It was pretty clear to me that they had decided Manly would be guilty of slowing down the play the ball and penalised accordingly.  The Bulldogs were flopping third man in repeatedly and also slowing things down but were not penalised at all.

    Orford asked for consistency but we didn't get it. 
  11. DSM5

    DSM5 Well-Known Member

    +516 /0
    Two refs?  I'm not a fan.  What I hate about the union is the befuddled and inconsistent nature of penalties, amongst other things, and now we go an import that stuff into our game.  My pet hate is forward passes especially of the ruck and the Dogs got away with a few last night.  Also I agree with the comments about walking of the mark.  Annoying.
  12. ManlyBacker

    ManlyBacker Winging it Staff Member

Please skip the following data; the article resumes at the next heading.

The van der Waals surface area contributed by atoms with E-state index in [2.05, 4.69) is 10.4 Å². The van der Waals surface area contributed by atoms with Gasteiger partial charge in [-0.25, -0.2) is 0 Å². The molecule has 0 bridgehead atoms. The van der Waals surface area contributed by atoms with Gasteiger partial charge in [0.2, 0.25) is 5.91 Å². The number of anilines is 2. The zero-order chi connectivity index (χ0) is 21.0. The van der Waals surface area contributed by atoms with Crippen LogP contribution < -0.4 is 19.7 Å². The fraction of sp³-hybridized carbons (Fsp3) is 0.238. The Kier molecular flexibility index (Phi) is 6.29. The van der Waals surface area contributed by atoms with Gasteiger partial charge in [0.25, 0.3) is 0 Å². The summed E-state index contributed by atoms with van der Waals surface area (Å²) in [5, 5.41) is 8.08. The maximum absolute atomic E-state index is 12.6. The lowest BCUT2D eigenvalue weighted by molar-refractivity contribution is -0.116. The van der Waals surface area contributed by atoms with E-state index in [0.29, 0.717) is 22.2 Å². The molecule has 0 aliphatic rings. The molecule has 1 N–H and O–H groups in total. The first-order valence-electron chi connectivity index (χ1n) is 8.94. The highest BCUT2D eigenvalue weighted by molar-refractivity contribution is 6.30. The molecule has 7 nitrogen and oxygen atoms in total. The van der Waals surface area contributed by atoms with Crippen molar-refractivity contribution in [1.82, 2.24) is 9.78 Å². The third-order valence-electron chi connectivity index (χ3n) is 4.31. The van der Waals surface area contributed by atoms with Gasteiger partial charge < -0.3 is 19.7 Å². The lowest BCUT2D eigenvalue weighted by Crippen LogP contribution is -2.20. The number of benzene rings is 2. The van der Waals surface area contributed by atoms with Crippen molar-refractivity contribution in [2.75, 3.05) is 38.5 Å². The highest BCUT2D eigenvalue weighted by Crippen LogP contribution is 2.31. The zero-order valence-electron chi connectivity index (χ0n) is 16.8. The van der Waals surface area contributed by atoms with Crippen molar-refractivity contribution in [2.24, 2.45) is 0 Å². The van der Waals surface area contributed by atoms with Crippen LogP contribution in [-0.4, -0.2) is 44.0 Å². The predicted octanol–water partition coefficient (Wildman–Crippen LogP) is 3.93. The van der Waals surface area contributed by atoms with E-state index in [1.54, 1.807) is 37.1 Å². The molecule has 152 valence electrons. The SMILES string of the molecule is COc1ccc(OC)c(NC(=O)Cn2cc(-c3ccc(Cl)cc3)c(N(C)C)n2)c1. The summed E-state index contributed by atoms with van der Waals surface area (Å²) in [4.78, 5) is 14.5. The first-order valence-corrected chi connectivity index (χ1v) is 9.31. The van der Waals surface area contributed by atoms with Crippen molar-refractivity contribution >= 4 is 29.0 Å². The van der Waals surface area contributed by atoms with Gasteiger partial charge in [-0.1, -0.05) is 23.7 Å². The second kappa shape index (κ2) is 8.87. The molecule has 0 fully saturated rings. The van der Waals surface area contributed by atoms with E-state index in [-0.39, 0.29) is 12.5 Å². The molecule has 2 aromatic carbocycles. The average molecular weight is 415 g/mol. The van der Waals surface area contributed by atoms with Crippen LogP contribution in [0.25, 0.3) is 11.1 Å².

+972 /7
    C&C is spot on about the Doggies walking off the mark. With two sets of eyes surely they could control and penalise that play.

    I am worried because I think the way it is being policed at the ruck will mean that a rangy tall powerful style of forward is going to succeed. It stops the all-encompassing tackling technique which allowed us to dominate and then we are left with wrecking ball types like Hall that won't get a head of steam up. We got away with it for the first 10 then it was over. Time will tell.
  13. ssar

    ssar Well-Known Member

    +220 /4
    Re: 2 Refs on the NRL field in 2009..

    I like it.

    Sure, sometimes they let the plays run on a bit fast, but generally much of the game is better when permitted to flow a bit faster.

    And some of them have been a bit too pedantic in some calls.

    But by & large the accuracy of the officiating has improved, and both refs are able to communicate warnings and what they expect from the players better, which is good.

    There is less illegal hands in the ruck and sly grapples & stuff in tackles, and the refs can see more of the play and judge more of it more accurately.

    Tweak some of the ref guidelines, encourage:
    Effective and appropriate usage of playing advantage,
    Letting the game flow as much as practical,
    Being less harsh on a bit of push & shove.


Share This Page